Obama's tax plan hits $200,000 and up
Barack Obama plans "a tax increase for everyone earning more than $42,000 a year."
John McCain, Aug. 11 in an Internet ad The ruling
The McCain campaign's evidence for its charges are Obama's votes on budget resolutions. A kind of blueprint for the federal budget, a budget resolution sets targets for committees that write legislation on taxes and spending. Obama joined Democrats on what were largely party-line votes expressing the desire to roll back the Bush tax cuts in order to fund popular programs. The resolution envisions tax cuts rescinded on people making about $42,000 and higher. But voting for a budget resolution is quite different from voting for a tax increase. Budget resolutions are nonbinding, don't have the force of law and don't include precise details on taxes or spending. They're different from legislation that raises or lowers tax rates. The McCain ad seems designed to make the average viewer think Obama wants to raise taxes on people making $42,000 and higher, which isn't true. Obama wants to increase taxes by rolling back the Bush tax cuts on people making more than $200,000 if single or $250,000 if married filing jointly. What the ad implies is a major distortion that seems intent on confusing people about what Obama's policies are. We rate McCain's claim False. Breaks for all companies; credit for kids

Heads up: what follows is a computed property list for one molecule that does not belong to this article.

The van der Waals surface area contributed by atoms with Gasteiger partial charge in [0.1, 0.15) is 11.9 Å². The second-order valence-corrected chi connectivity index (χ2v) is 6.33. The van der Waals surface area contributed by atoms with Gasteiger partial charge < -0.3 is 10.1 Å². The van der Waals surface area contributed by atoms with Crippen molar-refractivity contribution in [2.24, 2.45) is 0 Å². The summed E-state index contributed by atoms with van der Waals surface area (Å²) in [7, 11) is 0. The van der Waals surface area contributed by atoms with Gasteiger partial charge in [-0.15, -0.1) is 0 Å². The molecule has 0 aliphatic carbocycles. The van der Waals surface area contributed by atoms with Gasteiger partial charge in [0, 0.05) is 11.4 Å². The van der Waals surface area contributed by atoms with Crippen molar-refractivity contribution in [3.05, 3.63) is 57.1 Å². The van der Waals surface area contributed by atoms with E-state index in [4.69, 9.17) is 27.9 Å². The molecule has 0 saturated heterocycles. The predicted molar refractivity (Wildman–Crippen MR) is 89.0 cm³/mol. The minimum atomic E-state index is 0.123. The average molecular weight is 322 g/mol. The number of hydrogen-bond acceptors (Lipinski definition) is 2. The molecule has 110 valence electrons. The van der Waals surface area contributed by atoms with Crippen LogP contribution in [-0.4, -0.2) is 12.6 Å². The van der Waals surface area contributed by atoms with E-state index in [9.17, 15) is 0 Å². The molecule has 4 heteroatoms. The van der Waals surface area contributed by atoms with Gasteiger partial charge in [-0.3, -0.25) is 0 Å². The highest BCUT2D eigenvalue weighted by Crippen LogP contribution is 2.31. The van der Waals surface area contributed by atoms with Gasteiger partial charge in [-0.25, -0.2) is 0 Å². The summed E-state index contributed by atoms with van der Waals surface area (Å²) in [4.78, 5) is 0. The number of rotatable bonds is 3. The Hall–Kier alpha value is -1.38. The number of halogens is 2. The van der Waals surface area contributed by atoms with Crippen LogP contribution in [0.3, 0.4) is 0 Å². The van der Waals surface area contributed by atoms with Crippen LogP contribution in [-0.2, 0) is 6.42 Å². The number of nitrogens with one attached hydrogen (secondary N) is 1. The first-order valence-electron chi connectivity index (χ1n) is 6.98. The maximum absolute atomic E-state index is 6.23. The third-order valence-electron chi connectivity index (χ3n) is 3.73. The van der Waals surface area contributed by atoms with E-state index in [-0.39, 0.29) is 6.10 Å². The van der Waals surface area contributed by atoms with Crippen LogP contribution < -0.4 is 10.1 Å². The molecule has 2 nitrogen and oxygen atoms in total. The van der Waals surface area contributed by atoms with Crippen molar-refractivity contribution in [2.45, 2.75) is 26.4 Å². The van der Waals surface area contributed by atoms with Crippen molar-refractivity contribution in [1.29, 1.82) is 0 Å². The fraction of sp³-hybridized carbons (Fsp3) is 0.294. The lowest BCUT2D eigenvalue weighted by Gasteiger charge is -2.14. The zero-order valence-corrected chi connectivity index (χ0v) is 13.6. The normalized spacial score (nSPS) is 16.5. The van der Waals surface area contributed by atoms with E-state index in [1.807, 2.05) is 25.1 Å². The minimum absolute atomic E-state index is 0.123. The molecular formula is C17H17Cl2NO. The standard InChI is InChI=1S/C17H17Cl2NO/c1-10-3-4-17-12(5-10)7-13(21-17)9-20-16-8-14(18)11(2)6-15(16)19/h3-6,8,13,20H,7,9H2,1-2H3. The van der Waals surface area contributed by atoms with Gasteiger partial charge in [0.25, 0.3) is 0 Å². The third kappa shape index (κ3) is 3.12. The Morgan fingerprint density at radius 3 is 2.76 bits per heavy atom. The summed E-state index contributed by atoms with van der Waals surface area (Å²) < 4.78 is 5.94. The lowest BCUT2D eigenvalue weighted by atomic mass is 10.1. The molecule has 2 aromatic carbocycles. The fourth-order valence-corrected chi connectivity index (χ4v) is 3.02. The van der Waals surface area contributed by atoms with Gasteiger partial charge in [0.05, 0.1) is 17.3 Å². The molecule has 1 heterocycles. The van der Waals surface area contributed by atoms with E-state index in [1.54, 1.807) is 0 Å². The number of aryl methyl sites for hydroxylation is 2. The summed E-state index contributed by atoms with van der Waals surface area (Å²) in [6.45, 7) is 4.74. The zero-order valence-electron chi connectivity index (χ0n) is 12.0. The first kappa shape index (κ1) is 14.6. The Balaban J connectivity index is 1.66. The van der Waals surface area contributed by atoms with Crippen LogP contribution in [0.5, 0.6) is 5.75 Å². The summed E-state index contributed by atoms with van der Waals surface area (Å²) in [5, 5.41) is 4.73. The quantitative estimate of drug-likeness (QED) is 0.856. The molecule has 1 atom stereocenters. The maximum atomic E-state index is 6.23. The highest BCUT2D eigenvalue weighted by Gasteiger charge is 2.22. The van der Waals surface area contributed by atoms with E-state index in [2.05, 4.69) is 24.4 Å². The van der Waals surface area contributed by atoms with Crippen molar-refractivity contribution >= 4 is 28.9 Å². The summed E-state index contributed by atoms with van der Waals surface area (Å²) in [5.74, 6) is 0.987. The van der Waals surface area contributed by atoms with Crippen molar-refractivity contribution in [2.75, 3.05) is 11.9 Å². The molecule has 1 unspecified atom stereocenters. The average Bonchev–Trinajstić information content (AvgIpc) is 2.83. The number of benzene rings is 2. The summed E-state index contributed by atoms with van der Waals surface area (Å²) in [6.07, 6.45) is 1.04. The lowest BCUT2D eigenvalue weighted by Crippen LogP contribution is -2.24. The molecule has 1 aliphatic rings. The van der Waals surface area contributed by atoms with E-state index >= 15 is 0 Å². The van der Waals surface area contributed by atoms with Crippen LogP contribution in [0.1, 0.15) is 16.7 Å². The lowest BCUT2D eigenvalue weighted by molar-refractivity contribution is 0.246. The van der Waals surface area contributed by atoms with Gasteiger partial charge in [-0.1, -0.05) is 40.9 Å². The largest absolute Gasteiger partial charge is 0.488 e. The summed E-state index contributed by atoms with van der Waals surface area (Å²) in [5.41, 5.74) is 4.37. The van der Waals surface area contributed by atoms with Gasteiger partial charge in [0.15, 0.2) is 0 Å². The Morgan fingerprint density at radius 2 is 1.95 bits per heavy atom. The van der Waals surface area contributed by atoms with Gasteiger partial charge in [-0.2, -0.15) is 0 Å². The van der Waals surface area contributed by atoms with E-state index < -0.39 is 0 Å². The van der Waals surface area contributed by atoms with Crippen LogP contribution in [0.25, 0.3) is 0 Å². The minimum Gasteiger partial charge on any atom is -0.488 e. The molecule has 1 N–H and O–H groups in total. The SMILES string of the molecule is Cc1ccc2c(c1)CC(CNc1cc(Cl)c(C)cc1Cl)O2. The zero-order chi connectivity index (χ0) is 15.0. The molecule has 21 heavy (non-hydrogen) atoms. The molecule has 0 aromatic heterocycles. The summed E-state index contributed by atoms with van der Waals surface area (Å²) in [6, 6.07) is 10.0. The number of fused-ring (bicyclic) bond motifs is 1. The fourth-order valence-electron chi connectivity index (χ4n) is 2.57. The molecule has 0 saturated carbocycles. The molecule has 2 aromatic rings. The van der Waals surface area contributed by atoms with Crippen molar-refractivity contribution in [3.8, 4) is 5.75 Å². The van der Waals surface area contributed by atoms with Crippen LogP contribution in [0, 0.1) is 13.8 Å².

John McCain offers "billions in tax breaks for oil and drug companies, but almost nothing for families like yours."
Barack Obama, Aug. 11 in a television ad The ruling
Under McCain's proposed tax plan, it is true that oil and drug companies would get reduced taxes, but this is because McCain advocates lowering the overall corporate tax rate, from 35 percent to 25 percent. He's not doling out special breaks for particular industries. This part of the ad is a significant distortion of McCain's plan. The ad also says that McCain offers "almost nothing for families like yours." This isn't entirely accurate either. McCain proposes increasing the tax exemption for dependents from $3,500 to $7,000. Obama, on the other hand, proposes several tax cuts aimed at the middle and lower incomes: a $500 tax credit for workers to offset payroll taxes, mortgage interest deductions for people who don't itemize their returns, expansion of the earned-income tax credit, and eliminating taxes for seniors who make less than $50,000. The statement that McCain offers "almost nothing for families like yours," though, depends on what your family is like. McCain does propose increasing the exemption for dependents. Some families will consider that a significant tax savings while others might rate it "almost nothing." Putting the statements together, we rate this Barely True.
McCain supports the Bush tax cuts
On the Bush tax cuts.
John McCain The ruling